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What’s the relationship between emotional intelligence and narrative coaching?
At Learning In Action, we see a distinct way that these two concepts come together. Merging emotional intelligence and narrative coaching supports us in seeing how the stories we created in our past keep us separate from our inner selves and from others, and have the power to ultimately hold us back from reaching our true potential.
Emotional intelligence is commonly defined as a cluster of inner capacities that include empathy, self-reflection, and self-regulation. At Learning In Action, we agree with this definition, and when we look deeper, we see that what truly matters is examining what drives our ability to be empathetic, to be self-aware, and to self-regulate — and that is our recognition that we are all one. When we’re not able to be with each other and respond to each other in an emotionally and relationally intelligent way, for many of us it’s because we’ve built up barriers in our own hearts. We have created a separation between our own divinity and that in others.
Narrative coaching relates to the stories we tell ourselves about ourselves, other people, and the world around us. A large part of our lives is driven by the stories we tell ourselves and the way we relate to our lives. How we feel, what we think, and what we do all have a tremendous impact on the stories we tell ourselves, about ourselves and others, and the world in which we live.
What’s challenging is that we’re not aware of all the stories we tell ourselves — they’re largely hidden in our subconscious. And even if we are aware of the stories we tell, we often have a way of confusing them with reality. Instead of seeing them simply as stories we tell ourselves, we take them as truth. In narrative coaching, we uncover our hidden stories and investigate their veracity. We look deeper at these narratives we hold and create some permeability in them so that they’re not so merged with our reality. Shining the light on these inner narratives is a transformative experience helping us see that we have a choice in what we believe and that we can create new stories that positively support our lives.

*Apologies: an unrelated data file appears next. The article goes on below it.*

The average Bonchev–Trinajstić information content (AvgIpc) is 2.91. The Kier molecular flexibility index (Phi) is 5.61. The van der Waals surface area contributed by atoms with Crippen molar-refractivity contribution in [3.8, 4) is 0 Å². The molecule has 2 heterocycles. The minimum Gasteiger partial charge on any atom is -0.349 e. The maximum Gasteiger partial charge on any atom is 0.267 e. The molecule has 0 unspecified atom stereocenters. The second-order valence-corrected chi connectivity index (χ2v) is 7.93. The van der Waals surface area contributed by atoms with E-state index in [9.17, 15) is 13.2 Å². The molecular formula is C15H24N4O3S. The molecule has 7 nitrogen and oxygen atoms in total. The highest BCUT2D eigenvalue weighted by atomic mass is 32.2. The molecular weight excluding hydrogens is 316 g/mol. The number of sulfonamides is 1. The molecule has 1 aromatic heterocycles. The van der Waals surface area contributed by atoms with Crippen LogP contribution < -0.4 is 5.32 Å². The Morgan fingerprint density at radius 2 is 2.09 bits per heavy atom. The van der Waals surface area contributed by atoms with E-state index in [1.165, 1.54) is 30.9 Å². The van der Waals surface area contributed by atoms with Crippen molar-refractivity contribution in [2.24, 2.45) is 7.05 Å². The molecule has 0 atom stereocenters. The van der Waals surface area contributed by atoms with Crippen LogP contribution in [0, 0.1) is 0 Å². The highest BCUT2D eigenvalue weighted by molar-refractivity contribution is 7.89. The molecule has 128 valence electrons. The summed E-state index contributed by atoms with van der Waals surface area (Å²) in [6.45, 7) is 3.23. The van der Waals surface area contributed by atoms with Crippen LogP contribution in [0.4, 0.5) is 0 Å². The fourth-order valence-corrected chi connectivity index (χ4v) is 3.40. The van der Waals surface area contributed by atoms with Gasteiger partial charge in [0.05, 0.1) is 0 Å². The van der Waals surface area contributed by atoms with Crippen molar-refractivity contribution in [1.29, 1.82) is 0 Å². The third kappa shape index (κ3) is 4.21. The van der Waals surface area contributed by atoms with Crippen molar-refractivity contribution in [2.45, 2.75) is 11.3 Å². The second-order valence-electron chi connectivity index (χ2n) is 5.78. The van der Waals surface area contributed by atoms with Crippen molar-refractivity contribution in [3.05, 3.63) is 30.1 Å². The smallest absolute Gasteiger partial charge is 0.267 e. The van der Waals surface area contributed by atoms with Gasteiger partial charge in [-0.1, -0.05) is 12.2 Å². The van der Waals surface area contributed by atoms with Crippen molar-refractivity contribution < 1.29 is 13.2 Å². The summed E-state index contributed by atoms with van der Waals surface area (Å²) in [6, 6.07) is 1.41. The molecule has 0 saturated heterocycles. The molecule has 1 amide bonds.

When we boil it down, we think of emotional intelligence as our ability to be in relationship when it’s hard to be in relationship. It’s those very places where it’s especially difficult to be in relationship that points to the ways we are divided from the divine and cut off from our deepest selves.
How did we become so divided? As babies, we each incarnated into a physical form that had needs in order to survive. We were born with primitive brains that were created to adapt to our environment, including the culture and the families we were born into. We learned to survive emotionally, psychologically, and physically, by shaping ourselves to fit the environment we were born into. We learned to shape ourselves metaphorically to fit in and we shaped ourselves neurologically in real ways too.
As infants, we all have physical needs and we have needs for attention, affection, care, and attunement. The reality is that all of our many needs as young people are never perfectly met by even the best of parents. Over time, our unmet needs turn into wounds. At all stages of life — as babies, toddlers, young children, and even as adults, when we’re wounded we learn to protect ourselves by building barriers to our hearts. Our ability to protect ourselves is a useful coping mechanism that helps us handle the world around us — made up of our family, cultural, economic, and environmental systems. The challenge is that we take those protective and defensive coping strategies into our adulthood, in ways we can’t see. When we operate as adults using these protection mechanisms, our adult relationships with ourselves and others suffer.
Underneath all the ways we are wounded is a story we have made up. We created that story out of the meaning we have made of how we were wounded — what happened, how we coped with it, what we did or didn’t do, and what others did or didn’t do. We come up with a story of who we are and who others are, and how this world is, and what we need to do to protect ourselves. We make these stories up at an implicit and subconscious level, meaning we don’t often explicitly have access to them. They’re in our embedded in our implicit memory that exists beyond our awareness. And in our adulthood, we show up in our relationships with our unconscious and outdated stories operating in the background.Clearly seeing the narratives we created in the past that hold us back, gives us the chance to consciously create new and more empowering stories. Click To Tweet
When we look at the intersection of emotional intelligence and narrative coaching, we can understand our internal experience at a profoundly deeper level. We can develop a higher level of awareness of the stories we hold about ourselves and our world, and how they may be cutting us off from our inner selves and others. Clearly seeing the narratives we created in the past that hold us back, gives us the chance to consciously create new and more empowering stories. With this shift in perspective and understanding of ourselves and others, our need to protect ourselves dissolves and we have new freedom to bridge the divide and connect with others.
Posted in: Learning in Action
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